PET should not be used to “fish” for a diagnosis. On the other hand, when a pathological diagnosis is already established, PET can be useful for follow-up, staging and reassessment after therapy. PET scanning is an excellent modality to assess tumor size and metabolic activity and it is coming into wider use as supporting data becomes avaialble for various tumor types. It is a resonable technique to distinguish benign from malignant lung lesions over 1 cm in size.
PET has been studied extensively in the evaluation of indeterminate lung lesions. It has been found to be able to defferentiate benign from malignant lesions as small as 1 cm. An overall sensitivity is 96% (range, 83%–100%), specificity of 79% (range, 52%–100%), and accuracy of 91% (range, 86%–100%).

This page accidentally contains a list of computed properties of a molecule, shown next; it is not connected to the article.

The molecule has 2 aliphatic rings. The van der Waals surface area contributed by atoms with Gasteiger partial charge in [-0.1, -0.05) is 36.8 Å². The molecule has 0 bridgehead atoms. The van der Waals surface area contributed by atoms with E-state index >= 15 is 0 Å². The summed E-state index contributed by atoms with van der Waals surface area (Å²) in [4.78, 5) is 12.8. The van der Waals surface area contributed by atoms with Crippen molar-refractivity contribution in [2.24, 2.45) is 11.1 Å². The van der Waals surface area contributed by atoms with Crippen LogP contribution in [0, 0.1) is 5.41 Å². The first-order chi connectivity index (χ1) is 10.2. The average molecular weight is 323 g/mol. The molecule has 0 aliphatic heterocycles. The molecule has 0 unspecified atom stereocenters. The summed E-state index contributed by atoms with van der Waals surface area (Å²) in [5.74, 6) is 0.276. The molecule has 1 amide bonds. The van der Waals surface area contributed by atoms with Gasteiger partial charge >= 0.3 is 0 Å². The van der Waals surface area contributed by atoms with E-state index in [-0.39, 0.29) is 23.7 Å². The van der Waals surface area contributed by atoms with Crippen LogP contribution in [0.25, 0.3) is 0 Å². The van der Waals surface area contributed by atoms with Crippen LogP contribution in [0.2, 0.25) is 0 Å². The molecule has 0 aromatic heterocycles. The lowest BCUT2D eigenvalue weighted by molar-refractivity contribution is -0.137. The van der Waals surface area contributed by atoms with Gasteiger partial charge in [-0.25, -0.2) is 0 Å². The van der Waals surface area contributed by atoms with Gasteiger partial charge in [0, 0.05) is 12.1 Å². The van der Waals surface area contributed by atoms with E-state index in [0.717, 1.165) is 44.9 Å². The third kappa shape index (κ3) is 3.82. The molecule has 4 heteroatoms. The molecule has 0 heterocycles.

False-negative results can occur in lesions smaller than 1 cm because a critical mass of metabolically active malignant cells is required for PET diagnosis. In lesions smaller than 1 cm, only high FDG uptake will be of diagnostic relevance. False negatives can also occur in tumors with a low metabolism, like carcinoid tumors and bronchioloalveolar cell carcinomas. False-positive FDG uptake is seen in inflammatory conditions such as bacterial pneumonia; pyogenic abscesses; aspergillosis; and granulomatous diseases such as tuberculosis, sarcoidosis, histoplasmosis, Wegener’s granulomatosis, and coal miner’s lung. In these lesions the FDG uptake has been attributed to granulocyte and/or macrophage activity.
In general, when the index of suspcion is low for the processes that can cause false positives, PET can distinguish benign lesions from metastases of a known cancer.
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Raghunandan Vikram et al, Utility of PET/CT in Differentiating Benign from Malignant Adrenal Nodules in Patients with Cancer November 2008, Volume 191, Number 5